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CHAP. XIV.-Assembly Concurrent Resolution No. 12, relative
to Wilmington Harbor.
[Adopted January 18, 1878.) Resolved by the Assembly, the Senate concurring, That our ImproveSenators and Representatives in Congress be and they are Wilmington hereby respectfully requested to use their most earnest efforts Harbor. to procure an appropriation of money from the General Government for the improvement of Wilmington Harbor, in Los Angeles County.
The Governor is hereby requested to transmit a certified copy of the foregoing resolution to our Senators and members of Congress.'
CHAP. XV.- Assembly Joint Resolution No. 25.
[Adopted January 18, 1878.] WHEREAS, At the present time there is only a weekly mail Preamble.
over the mail route from the Town of Cambria, via Adelaide Post-office, to the Paso Robles Springs, in the County of San Luis Obispo, State of California ; and, whereas, the interests of the country and the demands of the population along the line of said route require that the mail service should be increased; therefore, be it
Resolved, That our Senators in Congress be instructed, and Mail service our Representatives be requested, to use their best endeavors mein and to procure the establishment of a daily mail over said route, Paso Robles and that the Governor be requested to forward a copy of this resolution to each of our Senators and Representatives in Congress.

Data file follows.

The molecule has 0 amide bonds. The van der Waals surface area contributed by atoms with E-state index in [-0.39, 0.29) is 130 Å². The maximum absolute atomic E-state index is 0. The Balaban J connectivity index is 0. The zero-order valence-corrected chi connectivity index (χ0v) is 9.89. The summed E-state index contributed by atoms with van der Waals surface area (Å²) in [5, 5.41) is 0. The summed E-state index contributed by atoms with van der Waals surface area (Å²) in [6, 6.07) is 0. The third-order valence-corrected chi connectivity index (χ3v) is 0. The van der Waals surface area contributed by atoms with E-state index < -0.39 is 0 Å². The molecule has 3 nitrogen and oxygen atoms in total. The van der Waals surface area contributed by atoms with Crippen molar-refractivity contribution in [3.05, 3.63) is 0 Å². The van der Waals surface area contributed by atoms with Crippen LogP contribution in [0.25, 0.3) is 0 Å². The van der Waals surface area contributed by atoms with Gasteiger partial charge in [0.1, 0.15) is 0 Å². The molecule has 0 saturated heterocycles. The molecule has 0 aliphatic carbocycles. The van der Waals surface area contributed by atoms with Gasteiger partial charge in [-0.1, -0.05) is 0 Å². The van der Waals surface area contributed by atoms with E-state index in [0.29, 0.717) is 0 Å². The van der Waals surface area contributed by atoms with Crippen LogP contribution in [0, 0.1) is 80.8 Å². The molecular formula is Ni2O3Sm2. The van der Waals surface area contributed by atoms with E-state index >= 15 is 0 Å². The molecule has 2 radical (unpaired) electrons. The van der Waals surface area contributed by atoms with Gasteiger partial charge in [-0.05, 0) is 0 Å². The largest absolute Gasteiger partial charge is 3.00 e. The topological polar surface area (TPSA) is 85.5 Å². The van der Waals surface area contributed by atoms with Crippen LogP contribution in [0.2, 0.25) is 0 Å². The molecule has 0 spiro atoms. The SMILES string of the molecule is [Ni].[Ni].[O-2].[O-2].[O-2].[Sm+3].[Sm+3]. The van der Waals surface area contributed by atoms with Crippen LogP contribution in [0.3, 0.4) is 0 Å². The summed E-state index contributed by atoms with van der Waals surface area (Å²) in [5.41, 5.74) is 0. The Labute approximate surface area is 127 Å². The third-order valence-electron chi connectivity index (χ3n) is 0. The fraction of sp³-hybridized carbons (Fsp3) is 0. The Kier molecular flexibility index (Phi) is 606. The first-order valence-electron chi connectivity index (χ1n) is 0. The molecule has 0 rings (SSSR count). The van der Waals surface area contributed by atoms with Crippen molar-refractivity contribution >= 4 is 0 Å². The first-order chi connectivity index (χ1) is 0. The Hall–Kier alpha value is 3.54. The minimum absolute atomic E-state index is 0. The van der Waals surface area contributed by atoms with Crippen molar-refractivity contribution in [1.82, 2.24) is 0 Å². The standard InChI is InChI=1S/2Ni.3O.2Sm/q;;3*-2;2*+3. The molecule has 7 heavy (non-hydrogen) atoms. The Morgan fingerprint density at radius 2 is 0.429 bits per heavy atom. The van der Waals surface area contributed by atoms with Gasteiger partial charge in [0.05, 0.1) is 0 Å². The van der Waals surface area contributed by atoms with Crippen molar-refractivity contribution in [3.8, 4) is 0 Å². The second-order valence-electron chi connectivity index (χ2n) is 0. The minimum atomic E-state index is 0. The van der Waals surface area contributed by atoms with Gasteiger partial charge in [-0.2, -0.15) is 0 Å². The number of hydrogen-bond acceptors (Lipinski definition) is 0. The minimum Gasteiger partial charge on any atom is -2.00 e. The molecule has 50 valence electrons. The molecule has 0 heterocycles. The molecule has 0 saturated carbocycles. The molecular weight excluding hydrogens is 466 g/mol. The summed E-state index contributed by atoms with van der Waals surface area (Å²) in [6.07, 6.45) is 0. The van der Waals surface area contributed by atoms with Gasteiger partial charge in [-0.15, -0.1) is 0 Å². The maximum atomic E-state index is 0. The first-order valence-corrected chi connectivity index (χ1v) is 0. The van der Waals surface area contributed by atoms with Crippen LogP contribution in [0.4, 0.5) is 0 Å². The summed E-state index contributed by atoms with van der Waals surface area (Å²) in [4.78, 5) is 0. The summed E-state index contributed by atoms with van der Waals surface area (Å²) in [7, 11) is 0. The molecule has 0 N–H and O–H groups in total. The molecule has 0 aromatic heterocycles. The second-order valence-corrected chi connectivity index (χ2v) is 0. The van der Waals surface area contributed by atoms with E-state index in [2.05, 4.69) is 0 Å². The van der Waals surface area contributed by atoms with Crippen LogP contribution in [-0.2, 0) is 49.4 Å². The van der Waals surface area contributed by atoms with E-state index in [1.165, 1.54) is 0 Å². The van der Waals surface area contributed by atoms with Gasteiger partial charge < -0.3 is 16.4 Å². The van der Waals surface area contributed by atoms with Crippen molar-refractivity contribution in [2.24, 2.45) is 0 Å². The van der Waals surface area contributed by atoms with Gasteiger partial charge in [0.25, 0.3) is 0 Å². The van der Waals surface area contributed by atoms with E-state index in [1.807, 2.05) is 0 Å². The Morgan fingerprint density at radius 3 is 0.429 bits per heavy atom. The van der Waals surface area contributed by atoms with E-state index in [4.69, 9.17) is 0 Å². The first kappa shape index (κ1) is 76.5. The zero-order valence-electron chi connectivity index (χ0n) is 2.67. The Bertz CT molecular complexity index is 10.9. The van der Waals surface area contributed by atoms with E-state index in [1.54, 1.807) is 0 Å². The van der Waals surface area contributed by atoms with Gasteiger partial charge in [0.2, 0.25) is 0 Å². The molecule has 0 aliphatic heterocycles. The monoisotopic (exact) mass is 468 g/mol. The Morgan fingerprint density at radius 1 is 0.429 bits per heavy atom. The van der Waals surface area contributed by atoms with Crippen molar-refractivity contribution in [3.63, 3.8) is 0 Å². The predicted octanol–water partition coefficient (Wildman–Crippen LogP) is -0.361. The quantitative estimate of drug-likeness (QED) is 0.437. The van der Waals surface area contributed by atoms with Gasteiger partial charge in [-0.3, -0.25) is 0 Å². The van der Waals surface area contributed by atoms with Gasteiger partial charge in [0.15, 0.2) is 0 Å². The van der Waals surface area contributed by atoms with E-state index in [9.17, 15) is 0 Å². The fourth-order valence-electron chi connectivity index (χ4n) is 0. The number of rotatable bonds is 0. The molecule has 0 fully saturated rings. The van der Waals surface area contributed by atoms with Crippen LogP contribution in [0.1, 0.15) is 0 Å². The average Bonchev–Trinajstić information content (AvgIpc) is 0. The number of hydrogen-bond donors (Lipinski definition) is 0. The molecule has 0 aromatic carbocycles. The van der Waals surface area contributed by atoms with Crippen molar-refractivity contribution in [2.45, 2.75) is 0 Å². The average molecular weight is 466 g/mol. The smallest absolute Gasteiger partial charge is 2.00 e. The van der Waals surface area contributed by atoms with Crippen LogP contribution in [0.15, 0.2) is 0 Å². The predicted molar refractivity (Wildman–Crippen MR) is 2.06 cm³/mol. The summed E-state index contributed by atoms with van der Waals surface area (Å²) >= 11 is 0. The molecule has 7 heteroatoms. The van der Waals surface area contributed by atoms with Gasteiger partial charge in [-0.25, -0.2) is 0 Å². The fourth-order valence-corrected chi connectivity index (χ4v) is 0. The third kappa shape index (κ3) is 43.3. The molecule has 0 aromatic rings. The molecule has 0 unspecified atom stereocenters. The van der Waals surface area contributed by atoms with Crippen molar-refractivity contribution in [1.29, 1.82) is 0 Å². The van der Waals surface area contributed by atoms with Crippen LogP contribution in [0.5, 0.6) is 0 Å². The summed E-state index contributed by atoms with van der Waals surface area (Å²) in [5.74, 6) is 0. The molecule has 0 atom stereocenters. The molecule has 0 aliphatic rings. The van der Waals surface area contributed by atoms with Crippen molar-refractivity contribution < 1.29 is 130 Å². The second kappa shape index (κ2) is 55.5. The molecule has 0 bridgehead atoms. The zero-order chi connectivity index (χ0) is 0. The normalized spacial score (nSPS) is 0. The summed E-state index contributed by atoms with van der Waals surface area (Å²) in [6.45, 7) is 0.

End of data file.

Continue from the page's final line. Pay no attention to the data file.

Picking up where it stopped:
CHAP. XVI.–Senate Joint Resolution No. 16.
[Adopted January 15, 1878.] Resolved by the Senate, the Assembly concurring, That our ImproveSenators and Representatives in Congress be and they are ment of Enco hereby respectfully requested to use their most earnest eiforts Feather to procure an appropriation of money from the General Goy Rivers. ernment for the improvement of Feather and Sacramento Rivers, and for post-office buildings in the City of Marysville.
CHAP. XVII.–Senate Joint Resolution No. 23.
[Adopted January 30, 1878.] WHEREAS, It has been the settled policy of the Government Preamble.
of the United States to donate to the several States the
swamp and overflowed lands within their respective limits in trust, that the proceeds of the sale thereof should be applied to rendering such lands fit for habitation and cultivation; and, whereas, a large portion of the lands in this State, unsold and belonging to the United States, cannot be inhabited and cultivated without irrigation; and, whereas, it would, therefore, seem to be in accordance with the policy of the government to appropriate the proceeds of the sales of such lands to the purposes of rendering them suitable for such inhabitancy and cultivation, thereby tending to their settlement, the encouragement of immigration, and the promotion of the general welfare; therefore, be it
Irrigation of Resolved by Senate and Assembly of the State of California, swamp and overflowed
That the Government of the United States be and is hereby requested to donate to the State of California the proceeds of the sales of public lands hereafter made in this State, to be used by the State, under such regulations and on such trusts as may be prescribed, for the purposes of irrigation and protection of agricultural lands from the effects of mining debris; and be it further
Resolved, That the Governor is requested to transmit copies hereof to our Senators and Representatives in Congress.
Preamble concerning subsidy to Pacific Mail Steamship Company.
CHAP. XVIII.- Assembly Concurrent Resolution No. 35.
[Adopted February 2, 1878.] WHEREAS, It is understood that movements have been inau
gurated by the Pacific Mail Steamship Company, looking to a renewal of the subsidy of five hundred thousand dollars per annum, formerly